#AUVSI: Integrator wins despite past mishap

Boeing/Insitu confirms the Integrator won the small tacticalunmanned aircraft system (STUAS)/Tier II contract three weeks ago despitecrashing during a key flight demonstration in front of US Navy and Marine Corpsevaluators.

In the competitive demonstrations last year, the first of twoIntegrator vehicles crashed on takeoff from the system’s catapult launcher infront of US Navy and Marine Corps observers, says Bill Clark, Insitu vice presidentof emerging programmes.

An investigation revealed the air data system becamedisconnected from the flight control computer on takeoff, Clarksays.

Insitu then launched the second Integrator vehicle, which completedthe required flight demonstration without incident, he adds.

Clark also strongly believes that a lack of flight testing prior to the demonstration increased the risk of a crash heading into the eventstaged at Yuma, Arizona.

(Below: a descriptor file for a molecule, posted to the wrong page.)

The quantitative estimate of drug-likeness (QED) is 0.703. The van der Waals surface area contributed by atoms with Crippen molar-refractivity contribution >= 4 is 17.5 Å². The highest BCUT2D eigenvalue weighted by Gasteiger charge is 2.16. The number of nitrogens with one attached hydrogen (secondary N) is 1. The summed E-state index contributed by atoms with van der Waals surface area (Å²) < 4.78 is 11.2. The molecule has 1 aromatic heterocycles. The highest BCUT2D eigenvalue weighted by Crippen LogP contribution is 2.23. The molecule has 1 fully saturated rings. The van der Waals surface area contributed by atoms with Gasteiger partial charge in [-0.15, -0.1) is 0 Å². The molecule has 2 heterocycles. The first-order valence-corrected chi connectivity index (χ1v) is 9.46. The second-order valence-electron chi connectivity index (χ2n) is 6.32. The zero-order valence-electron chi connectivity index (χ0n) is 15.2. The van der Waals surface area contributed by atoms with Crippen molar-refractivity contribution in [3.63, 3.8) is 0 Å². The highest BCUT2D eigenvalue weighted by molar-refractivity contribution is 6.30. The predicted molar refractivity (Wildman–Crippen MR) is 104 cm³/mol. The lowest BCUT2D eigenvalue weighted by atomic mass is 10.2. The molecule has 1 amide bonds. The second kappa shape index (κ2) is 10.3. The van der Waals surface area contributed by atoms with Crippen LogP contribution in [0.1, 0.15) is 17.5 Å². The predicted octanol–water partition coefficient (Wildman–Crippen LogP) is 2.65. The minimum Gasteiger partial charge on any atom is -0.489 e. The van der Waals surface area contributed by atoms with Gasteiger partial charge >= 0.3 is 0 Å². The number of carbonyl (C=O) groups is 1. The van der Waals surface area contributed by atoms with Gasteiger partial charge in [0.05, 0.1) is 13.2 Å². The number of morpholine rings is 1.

In the weeks before the demonstration, Insitu had to divertits focus from flight tests to completing a transition to a software programmefor Integrator that was certified to the CMMI Level 3 standard, he says.

“We did not have enough hours in our system,” he says.

The navy decided to award the contract to Boeing/Insitydespite the mishap during the demonstration phase.

This was despite the navy’sgoal to make technical risk the key factor in the evaluation, followed by pastexperience of the bidders and cost.

At least two of the other three competitors perhaps fared nobetter.

At the AUVSI convention last year, an AAI/Aerosondeexecutive said that he understood that his team’s vehicle – the Aerosonde Mk4.7 – was the only aircraft that did not experience a mishap during the flightdemonstrations.The two other bidders for STUAS/Tier II were theRaytheon/Swift Engineering KillerBee-4 and UAS Dynamics Storm.


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